The California State University announced on Tuesday, Jan. 9, that it will give all instructional faculty, librarians, counselors and coaches a 5% salary increase, which officials said would conclude contract negotiations.
The decision was made after the latest round of negotiations with the California Faculty Association failed to yield an agreement that would provide faculty salary increases while still allowing the CSU to best serve students within the limits of its resources, according to the CSU, whose headquarters are in Long Beach.
Throughout the bargaining process, the CFA never veered from its initial salary demand, which, the 23-campus university system said, was not financially viable and would have resulted in massive cuts to campuses — including layoffs. That would have jeopardized the system’s educational mission, the CSU said.
CFA representatives did not immediately return calls for comment.
But the CFA — hich represents 29,000 lecturers, librarians, counselors and other employees — has sought a 12% jump in pay for some faculty, more counselors to support students’ mental health, expanded paid parental leave, and increased safety provisions for faculty interacting with university police.
“CFA members are emphatic that low pay, growing workloads and systemic inequalities are not sustainable,” a previous CFA statement said. “CSU management needs to invest their money where it matters, the people and programs with direct impact on student learning and success.”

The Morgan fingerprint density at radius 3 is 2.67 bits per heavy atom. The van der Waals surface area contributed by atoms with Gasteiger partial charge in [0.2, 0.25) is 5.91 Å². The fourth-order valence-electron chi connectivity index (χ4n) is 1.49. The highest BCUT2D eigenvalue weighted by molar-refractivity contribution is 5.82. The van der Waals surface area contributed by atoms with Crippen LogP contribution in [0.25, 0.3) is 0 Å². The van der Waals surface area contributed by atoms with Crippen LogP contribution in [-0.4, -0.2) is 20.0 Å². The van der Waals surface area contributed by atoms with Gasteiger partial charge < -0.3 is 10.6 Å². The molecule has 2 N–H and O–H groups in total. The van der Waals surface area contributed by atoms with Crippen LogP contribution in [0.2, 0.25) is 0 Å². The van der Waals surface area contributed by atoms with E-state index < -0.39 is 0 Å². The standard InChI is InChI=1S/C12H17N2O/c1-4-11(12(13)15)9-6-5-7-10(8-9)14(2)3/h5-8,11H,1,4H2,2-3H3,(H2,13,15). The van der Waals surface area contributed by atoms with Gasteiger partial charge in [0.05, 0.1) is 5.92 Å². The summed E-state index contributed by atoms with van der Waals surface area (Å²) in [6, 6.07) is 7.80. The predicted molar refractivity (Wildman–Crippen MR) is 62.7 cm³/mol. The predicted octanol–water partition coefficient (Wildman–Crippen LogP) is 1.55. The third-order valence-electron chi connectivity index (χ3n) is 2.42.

In addition to the general salary increase the CSU will provide, system officials said, there will also be an increase department chairperson pay.
“With this action, we will ensure that well-deserved raises get to our faculty members as soon as possible,” Leora Freedman, CSU’s vice chancellor for human resources, said in a statement. “We have been in the bargaining process for eight months and the CFA has shown no movement, leaving us no other option.”
The 5% salary increase is consistent with agreements the CSU has already reached with five of its labor unions, according to the university.
“Our overriding responsibility is to manage a systemwide budget in a fiscally sustainable manner,” Freedman said. “We are committed to paying fair, competitive salaries and benefits for our hard-working faculty members, who are delivering instruction to our students every day and are the cornerstone of our university system. But we must also operate within our means to protect the long-term success and stability of the university, our students and our faculty.”
The CSU said that without a change in bargaining position by the CFA, the pay raise announcement concludes bargaining on their contract reopener.
“CSU and CFA can now begin successor bargaining on the full contract,” according to the CSU, which said it “remains committed to the collective bargaining process.”
Last month, two unions representing faculty and other CSU employees announced a weeklong strike across all campuses in late January.
Teamsters Local 2010, which represents more than 17,000 clerical, administrative and skilled trade workers in the University of California and CSU systems, called for the strike following what they say was the CSU system’s “repeated refusal to bargain in good faith and treat workers with respect.”